The Racist History of Medical Research

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Scientists have talked about using Africa as a testing ground for vaccines against the coronavirus, consistent with a long history of medical experimentation based on racist and colonial oppression. 

A statue of J. Marion Sims, called the “father of gynecology,” was removed from New York’s Central Park. Spencer Platt/Getty

Last week, two French doctors suggested that a COVID-19 vaccine trial should be conducted on people in Africa. On a French TV channel, the head doctor at a Paris hospital ICU asked, “Should we not do this study in Africa where there are no masks, no treatment or intensive care[?]” Numerous organizations and individuals — from politicians and anti-racism groups to athletes — expressed outrage at the comments. The World Health Organization (WHO) swiftly condemned the statements, with Director General Dr. Ghebreyesus saying that Africa “won’t be a testing ground” and that the French doctors were displaying a “colonial mentality.” The French doctors later offered a tepid semi-apology over their “clumsily expressed” statements.  

But these were not “clumsily expressed” remarks: they are consistent with a long history of using Black and Brown people as guinea pigs in scientific research. From the late nineteenth and early twentieth century, capitalist countries’ quest for raw materials and cheap labor drove their expansion into overseas territories, dividing the world among themselves. This brutal conquest and exploitation was justified by racism, and notions of colonized peoples’ inherent inferiority and disposability — a “colonial mentality,” in the words of the WHO’s Dr. Ghebreyesus. 

As historian Helen Tilley notes, following the establishment of colonies in the Global South, medical services and infrastructure were developed and went “hand-in-glove” with scientific research. Colonized people therefore served as research subjects from the beginning of imperialism. Racist pseudo-scientific beliefs flourished to rationalize experimentation in particular, for example about Black people’s higher pain tolerance (a belief that some continue to endorse). The French doctors’ recent statements thus reflect long-standing racist beliefs about Black and Brown people’s expendability, and show that the medical establishment is happy to continue to exploit them for research. 

Centuries of imperialist exploitation has also led to material conditions that have reduced barriers to research and lowered the cost of clinical trials. Countries in the Global South have laxer regulatory safeguards, and less red tape than does research in the Global North. These countries typically lack the resources and local expertise to maintain ethical review committees, leading to minimal oversight. Compensation for participation is low, and sometimes nonexistent for illness or death. Labor and infrastructure costs are significantly lower than in the Global North. Similarly, many of the countries which are popular locations for clinical trials also have relatively high rates of illiteracy and poverty, which often increases people’s willingness to take part in research that presents a unique opportunity to support their families and receive treatment that would otherwise be out of reach.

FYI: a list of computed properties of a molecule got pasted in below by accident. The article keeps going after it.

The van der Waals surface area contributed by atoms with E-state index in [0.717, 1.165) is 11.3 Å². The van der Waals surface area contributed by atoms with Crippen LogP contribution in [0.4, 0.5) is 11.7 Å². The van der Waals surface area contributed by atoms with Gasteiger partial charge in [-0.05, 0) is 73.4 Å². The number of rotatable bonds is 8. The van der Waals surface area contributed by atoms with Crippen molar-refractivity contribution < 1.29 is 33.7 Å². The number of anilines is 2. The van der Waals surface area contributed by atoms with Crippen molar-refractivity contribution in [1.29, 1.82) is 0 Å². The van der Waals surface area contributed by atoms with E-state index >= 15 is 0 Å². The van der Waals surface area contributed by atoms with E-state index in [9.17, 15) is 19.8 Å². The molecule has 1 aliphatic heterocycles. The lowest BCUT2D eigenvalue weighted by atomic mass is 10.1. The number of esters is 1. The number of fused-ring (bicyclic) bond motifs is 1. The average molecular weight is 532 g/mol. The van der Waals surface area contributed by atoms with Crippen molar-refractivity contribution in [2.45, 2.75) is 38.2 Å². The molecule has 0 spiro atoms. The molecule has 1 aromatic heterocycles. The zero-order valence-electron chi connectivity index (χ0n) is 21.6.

Importantly, these conditions are not intrinsic characteristics of imperialized nations or accidents of geography, nor are they — as some claim — consequences of developing nations underfunding research. Rather, as Guyanese academic and anti-imperialist Walter Rodney argued, underdevelopment is a direct result of capitalist expansion and imperialism. Development in the Global North came at the expense of colonized nations, and imperialist extraction siphoned wealth from the Global South while preventing these nations from developing their economies. This imperialist plunder continues today, and has created the material conditions that favor research in formerly colonized countries. 

Racist Experimentation in the United States

Black people in particular have been exploited for medical research throughout U.S. history. In an interview with Time Magazine, medical historian Harriet Washington points out that we do not appreciate the scope of research on black Americans, and that there is “no sphere of American medicine that was not touched by the use in research of African-Americans.” Perhaps the most well-known case is the Tuskegee Experiment, where 399 black men in 1932 with syphilis were deceived into thinking they were receiving treatment for their condition. In reality, the men received placebo treatments so that researchers could study the disease’s progression. The “experiment” was halted in 1972, nearly 30 years after an effective treatment for syphilis was discovered. 

However, as Washington notes, the Tuskegee Experiment is notable for its recognition by the government, rather than for its brutality. The full list of horrific experimentation on African Americans is unfathomably long and ultimately unknowable. Prior to the nineteenth century, Western medicine was dangerous, and “treatments” included poisons such as arsenic, and forced bleeding and vomiting. Slaves, seen as particularly expendable during the slave trade, bore the brunt of the torturous “research” into these remedies. 

In the early 1800s, when the U.S. imposed a ban on the importation of slaves, slave-owners had to depend on domestically sustained slavery and became more concerned with maintaining their slaves’ health. The interests of slave-owners aligned with doctors who received a steady supply of dehumanized bodies on which to experiment, and gynecologists in particular benefited from the pressure for slaves to reproduce. The majority of early gynecological advances were derived from nonconsensual experiments on black women. J Marion Sims, the “father of gynecology” — inventor of the vaginal speculum and treatments for various childbirth complications — forcibly experimented on a group of black women, performing 40 painful surgeries on one woman alone. Only in 2018 did New York City remove a statue honoring the doctor.